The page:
Dismantling the Carceral Ecosystem: Investigating the Role of “Child Protection” and Family Policing in Los Angeles
- Author(s): Copeland, Victoria
- Advisor(s): Franke, Todd M.
- et al.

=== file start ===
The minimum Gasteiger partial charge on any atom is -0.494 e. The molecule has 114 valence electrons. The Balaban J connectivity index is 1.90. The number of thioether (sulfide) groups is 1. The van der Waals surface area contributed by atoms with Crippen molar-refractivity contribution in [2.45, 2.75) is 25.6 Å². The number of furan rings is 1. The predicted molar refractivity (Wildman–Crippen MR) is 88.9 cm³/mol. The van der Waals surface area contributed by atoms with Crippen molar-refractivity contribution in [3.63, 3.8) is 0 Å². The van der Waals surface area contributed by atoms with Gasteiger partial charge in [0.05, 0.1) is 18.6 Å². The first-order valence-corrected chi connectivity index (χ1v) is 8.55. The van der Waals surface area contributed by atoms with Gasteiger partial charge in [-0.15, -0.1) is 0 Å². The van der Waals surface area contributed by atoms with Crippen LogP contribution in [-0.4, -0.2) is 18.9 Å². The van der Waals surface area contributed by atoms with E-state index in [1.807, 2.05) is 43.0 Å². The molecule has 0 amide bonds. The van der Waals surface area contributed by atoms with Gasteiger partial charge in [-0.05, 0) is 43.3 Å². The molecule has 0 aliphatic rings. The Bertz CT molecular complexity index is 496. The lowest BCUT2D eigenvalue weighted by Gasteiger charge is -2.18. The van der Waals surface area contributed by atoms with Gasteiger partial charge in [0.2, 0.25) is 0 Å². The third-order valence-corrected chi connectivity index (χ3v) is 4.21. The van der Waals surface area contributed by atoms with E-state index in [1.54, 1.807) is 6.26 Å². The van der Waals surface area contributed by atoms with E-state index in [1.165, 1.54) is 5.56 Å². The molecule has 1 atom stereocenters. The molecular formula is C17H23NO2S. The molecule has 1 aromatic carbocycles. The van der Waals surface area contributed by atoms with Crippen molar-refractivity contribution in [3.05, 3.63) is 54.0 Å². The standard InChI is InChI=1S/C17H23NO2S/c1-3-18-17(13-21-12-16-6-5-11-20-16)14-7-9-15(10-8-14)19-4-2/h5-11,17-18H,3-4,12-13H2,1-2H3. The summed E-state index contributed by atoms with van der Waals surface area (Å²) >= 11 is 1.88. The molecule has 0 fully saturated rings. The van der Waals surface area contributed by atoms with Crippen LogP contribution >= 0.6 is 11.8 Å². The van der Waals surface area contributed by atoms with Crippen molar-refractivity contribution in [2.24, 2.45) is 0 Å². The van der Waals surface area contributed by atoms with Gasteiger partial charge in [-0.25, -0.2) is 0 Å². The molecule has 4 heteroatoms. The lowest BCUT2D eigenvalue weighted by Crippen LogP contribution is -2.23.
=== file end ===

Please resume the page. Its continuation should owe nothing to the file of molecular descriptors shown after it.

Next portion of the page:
The National Association of Social Workers “Code of Ethics” states that social workers have a duty to ensure that families are treated with dignity, respect, and a right to self-determination. However, social workers often find themselves working in institutions that contradict these principles, one of which includes the “child welfare” system. In Los Angeles the Department of Child and Family Services (DCFS) markets themselves as the “largest child protection agency” in the United States and is responsible for ensuring the safety of over 2 million children. To “protect” children the system relies on the use of investigations, surveillance, and family separation processes. These processes have had significant generational impact on communities who are poor and Black, Latinx, or Indigenous. Due to this, several “child welfare” researchers are currently debating if the system should continue to exist in its current state, undergo drastic reformation, or cease to exist in its entirety. The current study attempts to add to this debate by seeking to better understand the context in which the system operates and its relation to the carceral state as described by system stakeholders and individuals impacted by the “child welfare” system in Los Angeles County. Using a Carceral Ecosystem framework the study begins to interrogate the discourse around “child protection” and how it has been used as justification for the involvement of families within the system, the proliferation of surveillance and surveillance technologies, and subsequent family separation. In further extending the Carceral Ecosystem framework, the study situates abolitionist praxis as perturbation event that encapsulates both imaginative possibility and realistic strategy towards a post-“Child Welfare” future.